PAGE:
Improvised Device Clearance Good Practice Guide 2020 Edition



An improvised explosive device (IED) is “a device placed or fabricated in an improvised manner incorporating explosive material, destructive, lethal, noxious, incendiary, pyrotechnic materials or chemicals designed to destroy, disfigure, distract or harass. They may incorporate military stores but are normally devised from non-military components.”

Over the last decade a clear trend has been witnessed in the increased use of IEDs by armed groups. This increase has been simultaneous to a worldwide decline in the production, storage and use of commercially manufactured anti-personnel and anti-vehicle mines. These two factors working together have magnified the impact that IEDs as a category of explosive ordnance (EO) has on post-conflict settings. In many post-conflict environments, such as Afghanistan or Iraq, IEDs now cause more civilian casualties than commercially manufactured landmines.

Enduring post-conflict IED contamination creates an environment of sustained insecurity and hinders recovery. The use of IEDs against civilians affects the entire spectrum of their human rights, including the right to life, physical security, education and health. Moreover, the socio-economic impact on goals for sustainable development can be significant given that IEDs impede commerce, contribute to internal displacement and refugee flows, obstruct humanitarian responses and civil society activity, and the practice of good governance and reconstruction. Reducing the impact of IEDs involves close cooperation and coordination between the diplomatic, rule of law, economic and information levers of power to restrict or undermine their use, protect the population, enhance their security freedoms, and restore confidence. Mine action (MA) therefore plays a significant part in facilitating the recovery of communities experiencing IED contamination in the wake of conflict.

The GICHD has developed this IED Clearance Good Practice Guide with the aim of sharing information across the MA sector to assist in safe, effective and efficient IED search and disposal activities as part of a broader MA IED clearance process. The guide provides technical content related to specific techniques and procedures but is not intended to replace training or technical publications supplied by equipment providers.

A single MA worksite contaminated with IEDs can encompass multiple different types of ‘space’; from buildings and other man-made structures, to open areas, roads and confined spaces. Secondary hazards (such as oil and gas pipelines, fuel stations, chemical containers, human waste and electricity lines) can also contaminate these spaces, making survey and clearance challenging tasks. IEDs can be laid in defined patterns, such as those associated with conventional minefields, or in a more focused manner to deny specific areas, protect supply routes, degrade clearance operations or instil fear within the local community. The technical ‘threat’ of IEDs may also vary from ‘simple’ to ‘complex’ within a relatively small geographical area (complexity depends on the capability of an armed group and the availability of material), or it can be relatively consistent over a much larger geographical area, such as improvised minefields designed to slow the advance of security forces during a conflict.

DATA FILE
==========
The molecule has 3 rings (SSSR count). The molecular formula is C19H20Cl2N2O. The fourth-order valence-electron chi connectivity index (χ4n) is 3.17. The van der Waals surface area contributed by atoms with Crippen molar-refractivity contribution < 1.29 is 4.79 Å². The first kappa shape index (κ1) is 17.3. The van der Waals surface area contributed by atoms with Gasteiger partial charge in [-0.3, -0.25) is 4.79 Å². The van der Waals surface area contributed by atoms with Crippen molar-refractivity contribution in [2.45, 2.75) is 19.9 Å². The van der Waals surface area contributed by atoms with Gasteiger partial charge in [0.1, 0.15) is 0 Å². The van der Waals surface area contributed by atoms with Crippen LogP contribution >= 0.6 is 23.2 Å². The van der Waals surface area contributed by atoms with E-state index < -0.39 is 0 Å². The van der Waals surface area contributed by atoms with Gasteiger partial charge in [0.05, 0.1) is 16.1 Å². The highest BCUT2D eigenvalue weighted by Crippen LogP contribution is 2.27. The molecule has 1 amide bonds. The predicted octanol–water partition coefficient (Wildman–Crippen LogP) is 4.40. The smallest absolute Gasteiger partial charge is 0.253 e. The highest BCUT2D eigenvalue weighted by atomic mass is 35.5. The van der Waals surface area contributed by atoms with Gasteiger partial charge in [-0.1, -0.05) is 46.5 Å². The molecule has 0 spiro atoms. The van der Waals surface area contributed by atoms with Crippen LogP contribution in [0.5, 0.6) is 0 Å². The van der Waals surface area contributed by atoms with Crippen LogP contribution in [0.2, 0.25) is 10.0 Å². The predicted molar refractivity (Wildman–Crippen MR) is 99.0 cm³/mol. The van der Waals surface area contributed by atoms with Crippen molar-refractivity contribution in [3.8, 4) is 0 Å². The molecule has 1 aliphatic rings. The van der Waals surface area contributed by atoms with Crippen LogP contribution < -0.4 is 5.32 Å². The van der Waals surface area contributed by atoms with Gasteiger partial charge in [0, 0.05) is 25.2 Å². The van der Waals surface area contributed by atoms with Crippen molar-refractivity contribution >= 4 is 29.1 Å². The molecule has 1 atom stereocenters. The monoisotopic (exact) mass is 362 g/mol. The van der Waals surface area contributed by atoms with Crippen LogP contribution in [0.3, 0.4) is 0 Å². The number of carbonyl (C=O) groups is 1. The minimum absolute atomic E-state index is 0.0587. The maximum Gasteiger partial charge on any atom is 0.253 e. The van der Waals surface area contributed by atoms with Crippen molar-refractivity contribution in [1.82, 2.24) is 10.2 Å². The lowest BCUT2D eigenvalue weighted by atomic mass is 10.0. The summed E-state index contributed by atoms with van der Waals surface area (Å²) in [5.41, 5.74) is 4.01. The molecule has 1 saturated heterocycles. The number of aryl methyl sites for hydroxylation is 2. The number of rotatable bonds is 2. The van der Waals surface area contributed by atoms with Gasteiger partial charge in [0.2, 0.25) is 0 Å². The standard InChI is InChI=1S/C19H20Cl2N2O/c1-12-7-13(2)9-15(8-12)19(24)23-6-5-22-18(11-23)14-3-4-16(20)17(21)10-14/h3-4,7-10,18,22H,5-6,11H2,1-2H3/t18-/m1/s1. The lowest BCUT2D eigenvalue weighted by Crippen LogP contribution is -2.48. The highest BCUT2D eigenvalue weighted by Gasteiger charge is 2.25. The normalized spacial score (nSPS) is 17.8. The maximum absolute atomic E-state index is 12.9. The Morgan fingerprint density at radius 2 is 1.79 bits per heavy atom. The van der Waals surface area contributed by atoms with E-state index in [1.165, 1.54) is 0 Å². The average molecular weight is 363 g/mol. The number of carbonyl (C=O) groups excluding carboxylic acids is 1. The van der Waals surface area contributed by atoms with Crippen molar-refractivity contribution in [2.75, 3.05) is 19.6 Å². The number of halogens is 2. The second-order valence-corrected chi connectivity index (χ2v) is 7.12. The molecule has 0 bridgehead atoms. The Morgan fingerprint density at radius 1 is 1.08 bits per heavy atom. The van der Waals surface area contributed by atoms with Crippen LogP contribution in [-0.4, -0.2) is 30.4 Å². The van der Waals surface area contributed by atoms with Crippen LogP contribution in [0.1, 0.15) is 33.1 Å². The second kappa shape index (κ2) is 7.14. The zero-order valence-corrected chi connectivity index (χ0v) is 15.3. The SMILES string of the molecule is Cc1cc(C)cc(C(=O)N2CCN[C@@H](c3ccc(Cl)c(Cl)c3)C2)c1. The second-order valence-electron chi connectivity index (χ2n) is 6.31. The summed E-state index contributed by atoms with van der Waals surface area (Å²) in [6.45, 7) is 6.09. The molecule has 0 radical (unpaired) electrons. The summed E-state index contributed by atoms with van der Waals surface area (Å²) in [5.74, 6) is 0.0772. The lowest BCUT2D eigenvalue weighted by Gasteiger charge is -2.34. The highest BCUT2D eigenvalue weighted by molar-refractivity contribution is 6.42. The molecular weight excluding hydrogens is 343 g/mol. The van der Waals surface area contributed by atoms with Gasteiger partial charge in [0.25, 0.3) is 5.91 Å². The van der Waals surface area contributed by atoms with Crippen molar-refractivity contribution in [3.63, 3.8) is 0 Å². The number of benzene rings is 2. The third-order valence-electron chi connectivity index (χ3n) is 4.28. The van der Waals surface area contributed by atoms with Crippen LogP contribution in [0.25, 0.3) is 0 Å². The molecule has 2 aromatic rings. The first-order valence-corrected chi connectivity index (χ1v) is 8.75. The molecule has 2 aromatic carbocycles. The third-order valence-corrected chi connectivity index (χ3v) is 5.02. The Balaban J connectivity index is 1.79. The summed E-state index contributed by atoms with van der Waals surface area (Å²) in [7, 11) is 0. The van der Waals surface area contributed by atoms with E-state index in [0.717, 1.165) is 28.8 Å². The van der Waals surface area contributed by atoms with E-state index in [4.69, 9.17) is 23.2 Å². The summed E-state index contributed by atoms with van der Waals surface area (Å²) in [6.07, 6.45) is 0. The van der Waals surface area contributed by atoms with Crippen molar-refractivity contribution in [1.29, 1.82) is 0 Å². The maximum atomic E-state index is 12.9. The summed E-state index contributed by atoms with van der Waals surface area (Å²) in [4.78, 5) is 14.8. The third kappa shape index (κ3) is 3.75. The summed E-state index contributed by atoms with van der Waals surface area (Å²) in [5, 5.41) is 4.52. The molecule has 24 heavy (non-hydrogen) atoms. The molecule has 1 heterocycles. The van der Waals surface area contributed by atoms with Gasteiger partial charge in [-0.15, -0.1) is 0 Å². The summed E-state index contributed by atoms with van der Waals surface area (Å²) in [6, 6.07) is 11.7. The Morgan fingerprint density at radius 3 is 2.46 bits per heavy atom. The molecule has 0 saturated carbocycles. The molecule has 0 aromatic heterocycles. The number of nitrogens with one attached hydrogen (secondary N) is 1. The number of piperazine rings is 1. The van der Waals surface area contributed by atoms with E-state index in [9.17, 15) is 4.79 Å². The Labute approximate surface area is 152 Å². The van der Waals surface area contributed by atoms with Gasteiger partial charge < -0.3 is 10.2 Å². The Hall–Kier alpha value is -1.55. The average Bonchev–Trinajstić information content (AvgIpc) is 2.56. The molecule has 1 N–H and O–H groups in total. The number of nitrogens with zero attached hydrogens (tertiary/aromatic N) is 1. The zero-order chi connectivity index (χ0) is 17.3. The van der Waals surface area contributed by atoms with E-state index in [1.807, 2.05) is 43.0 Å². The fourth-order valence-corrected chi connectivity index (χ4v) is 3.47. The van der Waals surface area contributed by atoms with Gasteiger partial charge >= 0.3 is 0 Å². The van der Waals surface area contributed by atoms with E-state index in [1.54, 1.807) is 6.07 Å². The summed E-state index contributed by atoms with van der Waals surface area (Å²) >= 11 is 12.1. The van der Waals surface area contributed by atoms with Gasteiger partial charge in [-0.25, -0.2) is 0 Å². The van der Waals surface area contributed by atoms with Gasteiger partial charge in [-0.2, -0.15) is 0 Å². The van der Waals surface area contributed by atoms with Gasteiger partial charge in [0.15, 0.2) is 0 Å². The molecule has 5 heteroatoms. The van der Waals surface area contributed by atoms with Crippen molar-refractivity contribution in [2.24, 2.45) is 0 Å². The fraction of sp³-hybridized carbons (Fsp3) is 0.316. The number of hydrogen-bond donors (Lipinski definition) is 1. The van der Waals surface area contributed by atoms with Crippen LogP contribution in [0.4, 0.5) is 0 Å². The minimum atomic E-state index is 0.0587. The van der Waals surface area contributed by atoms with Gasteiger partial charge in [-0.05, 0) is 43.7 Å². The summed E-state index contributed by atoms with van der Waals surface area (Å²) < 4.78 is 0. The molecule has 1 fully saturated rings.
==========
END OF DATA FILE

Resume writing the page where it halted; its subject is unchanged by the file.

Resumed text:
This guide provides tools to mitigate risk and exploit opportunities in order to maximise efficiency during MA operations where IED clearance is being conducted. With such improvisation in design and complexity comes a requirement to employ techniques and procedures which provide confidence that “all reasonable effort” has been achieved and that the specified clearance parameters will and ultimately have been met. Although not a quality management (QM) guide, this publication provides a link to help explain “all reasonable effort” in relation to IED clearance.

This guide is intended to be used to inform the development of National Mine Action Standards (NMAS) and organisational level Standard Operating Procedures (SOPs), including staff training and policy related to IEDs. Critically, due to the ‘improvised’ nature of IEDs, the activities associated with a clearance process must also incorporate effective threat assessment to form part of a wider platform from which nationally led responses can be established. This is not just a threat assessment of the device itself, but also the potential threat surrounding the team task site. Nor is threat assessment bound to the tactical level – it must also be considered at the operational and national levels, such as determining the security environment in which MA operates, and if national support mechanisms are in place to sustain the activities. Based on information collected and analysed by MA organisations, the ‘threat assessment’ provides confidence in decision-making at all levels.